“We are working part-time jobs. We just got our food safety certificates,” Hendon said, smiling. “Volunteering and keeping busy and going to church. I haven’t been to church in 15 or 20 years, and I actually love going to church.”
Tommy Potter is a resident at the shelter. Like Hendon, he works part-time with the No Reservations Food Truck and recently earned his food safety certificate through the Springfield-Greene County Health Department.
Potter said he first heard about The Connecting Grounds last summer, when he and his fiancée were sleeping in a park, along with their dog Brownie, a schnauzer/shepherd mix that is their “baby.” They’d go to the Outreach Center for food.
Potter said they were both battling substance use disorder. A few months ago, he and his fiancée got fed up with the drugs and stopped using on their own, which is really difficult to do while still on the streets.
“I was at the bottom of the barrel with court appointments, trying to figure out how to get to my doctor, trying to stay sober,” he said. “I was tired of the drugs. I was tired of being on the street, so I quit on my own.”
Potter said he encouraged his fiancée to get into a low-income housing complex with Brownie. Because he is a felon and still on probation, Potter knew putting his name on the lease would prevent his fiancée from getting housing.
Then Love told Potter about the relatively new transitional shelter program.
“She is like, ‘First question: can you pass a UA (urine drug test)?’ I said yes ma’am. She’s like, ‘Here’s the deal,’” Potter said. “I was like, ‘I’ll take it.’
“This is really a great program,” he said. “It’s a great place to be. I’m not on the streets. I’ve got a great support group with everybody. I get along with everybody. I don’t have to worry about anyone stealing from me. And it’s made it a lot easier to walk up the road and be able to deal with temptations.”
Family Connections for foster kids, biological families
Families who are referred by the Children’s Division to the Family Connections program are those with the goal of reunification — not biological parents who have pending criminal charges involving a child or other serious reasons why reunification is not on the table.
At the current location, the center has room for two families to have supervised visits at one time. According to the program’s creator and director Holly Madden, there are 25 families on the waiting list right now.
“And I can’t tell you how often I get calls from case workers asking if we have an opening and they don’t even bother (getting on the waiting list),” Madden said. “I get calls from case workers asking us to take a family because the support we provide with this program is unlike anything out there. Not only do we supervise (visits) but we come alongside those families. We support them.”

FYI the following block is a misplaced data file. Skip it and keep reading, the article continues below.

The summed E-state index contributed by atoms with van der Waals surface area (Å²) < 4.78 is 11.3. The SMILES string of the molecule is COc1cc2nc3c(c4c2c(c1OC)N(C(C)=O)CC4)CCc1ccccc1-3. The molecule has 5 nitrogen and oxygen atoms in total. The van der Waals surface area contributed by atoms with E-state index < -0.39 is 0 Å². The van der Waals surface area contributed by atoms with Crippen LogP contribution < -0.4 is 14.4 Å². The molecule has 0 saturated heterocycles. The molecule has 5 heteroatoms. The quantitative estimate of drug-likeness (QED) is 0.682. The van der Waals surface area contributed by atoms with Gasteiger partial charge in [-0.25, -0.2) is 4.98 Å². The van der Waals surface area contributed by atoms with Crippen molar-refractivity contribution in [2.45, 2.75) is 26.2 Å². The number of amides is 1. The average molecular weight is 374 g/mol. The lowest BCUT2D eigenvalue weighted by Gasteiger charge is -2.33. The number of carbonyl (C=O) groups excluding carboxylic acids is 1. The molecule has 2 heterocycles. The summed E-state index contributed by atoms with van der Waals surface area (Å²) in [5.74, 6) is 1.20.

When they are able to move the program into a bigger house, Madden said they’ll be able to possibly triple the amount of visits they do at a single time. They will also have a pass code to unlock the door that they could give to case workers who need a place to supervise visits.
“It will allow us to expand not only evening hours, but we could potentially have afternoon hours, daytime hours and weekend hours,” she said.
Prior to the creation of the Family Connections program, Greene County bio-parents and their children in foster care were limited to having their visits in public places like libraries and parks. Many families have to use a meeting room inside the Missouri Children’s Division office in downtown Springfield.
Jeromey Dennis and Lauren Helton said that the bland meeting room at Children’s Division was where they had supervised visits with their children. Now they have their supervised visits at the Family Connections Center.
“It’s a lot better than sitting in the office,” Dennis said. “Over here, they’ve got toys. They’ve got art supplies. They can make and paint while we visit.”
Dennis and Helton say their children were removed from their custody due to the couple’s struggles with substance use disorder and housing instability. They are clean and in treatment now and staying at The Connecting Grounds’ transitional shelter.
They were both thrilled to learn that city officials had approved the request to make it a year-round shelter program.
“It’s completely life changing. We went from homeless and addicted to sheltered and happy,” Helton said. “I’m actually proud of myself. I haven’t been proud of myself in years. The shame and guilt and all that from additions — it’s not completely gone. But I have hope again. We have hope again.”
Both say they are focused on completing their programs, meeting their goals and doing whatever they need to do to be reunited with their children.
“It would mean the world,” Helton said. “I would have reason to live again. Not that I don’t now, but it’s everything. My kids are my world.”